The Lesbian Mommy Dating Dilemma

By: Selina Boquet

Where’s the guidebook for newbie lesbian single moms who are dating? I want one. I want the book to be just like “What to Expect When You’re Expecting”. I want to know how I will feel and what symptoms I will experience at every stage in becoming a newbie lesbian single mom. I would call it:

What to Expect When You’re Lesbianizing

The First Month: After one month of being out of the closet as a newly single mom you should expect to feel very lonely and shut off from the world. You may feel tempted to sleep with anything with a vagina and run through the streets naked. Focus for this month: self-control. Buy yourself a vibrator and stay at home with locked doors.

The Sixth Month: Now that six months have passed and you were too busy talking to girls on the Internet to take the advice from the first month, you need to get out of that relationship you fell into with the first girl that said hi to you. It will be painful and heartbreaking even though you never really liked her in the first place. Focus for this month: Cleaning up after the reckless abandonment of the first few months.

One Year: Congratulations! You have made it through the most difficult stage! If your kids are still alive and you haven’t remarried yet then you have passed the test with flying colors! You can now expect to feel like you know everything and can conquer anything. While the latter is obviously true, you must know that you do not know everything. Stay close to true, honest friends who know you and can give you an outside perspective and don’t get too caught up with the crazy world in your head. They’ve put up with your shenanigans for the past year -now it’s time to not only appreciate them, but start giving back. Focus for this month: Nurture true friendships.

A guide such as this one would be helpful! When I was pregnant I always had my “What to Expect” at my side. It comforted me. I think that what scares me so much about being a new lesbian single mom is the fact that my perspective in retrospect is so much different than my view of the situation when it is occurring. I feel like I am growing in the area of making decisions more from an objective viewpoint and not simply relying on my emotions at the moment. Growing is a good thing.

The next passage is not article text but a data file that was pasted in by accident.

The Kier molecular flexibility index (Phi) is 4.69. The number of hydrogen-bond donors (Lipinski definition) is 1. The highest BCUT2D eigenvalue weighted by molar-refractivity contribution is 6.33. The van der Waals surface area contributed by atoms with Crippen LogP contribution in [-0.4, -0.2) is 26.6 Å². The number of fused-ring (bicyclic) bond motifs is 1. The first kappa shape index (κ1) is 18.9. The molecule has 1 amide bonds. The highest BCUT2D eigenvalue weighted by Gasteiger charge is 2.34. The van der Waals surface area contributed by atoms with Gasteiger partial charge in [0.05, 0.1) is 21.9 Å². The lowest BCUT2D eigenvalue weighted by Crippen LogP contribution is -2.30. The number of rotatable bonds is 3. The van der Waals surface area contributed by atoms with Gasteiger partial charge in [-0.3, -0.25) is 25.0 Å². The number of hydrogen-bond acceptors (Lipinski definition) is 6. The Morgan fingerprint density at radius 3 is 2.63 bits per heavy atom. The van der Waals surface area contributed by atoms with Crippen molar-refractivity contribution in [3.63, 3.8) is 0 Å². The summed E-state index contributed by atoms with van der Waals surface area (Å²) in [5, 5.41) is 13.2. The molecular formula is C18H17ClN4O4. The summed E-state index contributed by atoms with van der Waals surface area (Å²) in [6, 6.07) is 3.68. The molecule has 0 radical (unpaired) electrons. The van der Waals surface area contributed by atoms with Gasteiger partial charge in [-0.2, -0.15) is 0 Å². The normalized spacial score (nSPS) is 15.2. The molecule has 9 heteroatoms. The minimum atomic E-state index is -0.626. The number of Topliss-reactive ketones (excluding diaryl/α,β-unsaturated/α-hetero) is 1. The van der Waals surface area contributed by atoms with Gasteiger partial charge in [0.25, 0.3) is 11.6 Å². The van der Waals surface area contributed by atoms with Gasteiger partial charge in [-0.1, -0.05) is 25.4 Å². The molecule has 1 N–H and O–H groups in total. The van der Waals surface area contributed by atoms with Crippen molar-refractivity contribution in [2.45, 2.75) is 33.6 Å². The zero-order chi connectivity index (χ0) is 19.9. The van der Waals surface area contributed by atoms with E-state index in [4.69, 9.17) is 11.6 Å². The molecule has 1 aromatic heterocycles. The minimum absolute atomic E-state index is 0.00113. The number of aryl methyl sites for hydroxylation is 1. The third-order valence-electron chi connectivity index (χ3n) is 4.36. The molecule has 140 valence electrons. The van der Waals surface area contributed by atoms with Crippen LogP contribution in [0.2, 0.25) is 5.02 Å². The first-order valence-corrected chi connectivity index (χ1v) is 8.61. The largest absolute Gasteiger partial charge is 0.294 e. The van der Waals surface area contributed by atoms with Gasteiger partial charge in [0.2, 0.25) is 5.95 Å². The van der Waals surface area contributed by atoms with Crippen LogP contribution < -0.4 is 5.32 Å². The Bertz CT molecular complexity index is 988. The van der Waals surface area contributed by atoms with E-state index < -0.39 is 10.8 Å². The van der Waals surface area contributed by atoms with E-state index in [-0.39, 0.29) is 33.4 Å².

Now I’m at a new stage in my lesbianization and as per usual, things can be confusing in these unchartered waters without trusty said guide. I’m trying to date without emotionally terrorizing my kids. Like all caring moms, I want to raise emotionally healthy children with the ability to trust and build healthy relationships. And like most new lesbians, I’m excited and curious about this new world I live in.

The balance between the two is the challenge.

My kids have really connected to two of my exes and it’s difficult when they ask for each of them. I explain to my kids that they are still our friends, but we just don’t see each other as often anymore because we are doing different things. Life is like that, I explain. Sometimes you are friends that hang out all of the time and then people grow and change and you go separate ways.

I’ve tried to be selective about who I introduce to my kids, but now I know that I need to be even pickier about who meets Savana and Ezekiel. I had debated this advice before. I had said that with my case it was different. I argued that kids are most affected when the girlfriend/boyfriend fulfills a parenting role. My kids have plenty of parents, they have a mother, a father, and even an uncle in their daily life. My girlfriend will be an addition to the equation, and will not cause much heartbreak if it doesn’t work out. But now, after the break-up, when my kids ask for her -there is a sadness in their eyes. Although the best relationships can turn bad unpredictably, having my kids suffer over my break-up is something I want to protect them from at all costs.

Because of this, I’ve been attempting to hide my dating life from them altogether. Do you know how difficult that actually is? Not bringing my date over to my house, and going to hers? That must be possible in other cities where the price of rent is rational, but here in LA, all of the houses and apartments are filled with roommates, family members, and kids. We have to be silent ninjas.

I think they understand me in Japan. There, they have hotels you can rent by the hour and it is considered commonplace for a couple to rent a room to get their business done. This way, the visitor is not caught trying to sneak out the back door in the morning by a tiny person asking, “Mommy, who’s that?”

Share

Comments

  1. Madgew says

    This issue has been around for a long time even with hetero couples. The kids, in my opinion, should not be introduced until it is a serious, taking on a life partner role. I have done a lot of mediation for divorcing couples and introducing a new person is always a problem unless done right. Kids attach more quickly than we do. Better to rent that room or date when the kids are are on an overnight with family or friends. Set up these overnights for that purpose. Your deserve time away to develop the relationship without the kids knowing. I know it is hard as I was divorced when my kids were 15 and 17 and they knew nothing about my dating as long as they were living here. I met the person away from the house. When it was time and my sons actually said it was fine if my boyfriend slept over, I still was reticent. Having younger children makes this very hard to do but I think in the end it is worth the effort on your part to hide it. Just my two cents.

Leave a Reply

Your email address will not be published. Required fields are marked *

Subscribe without commenting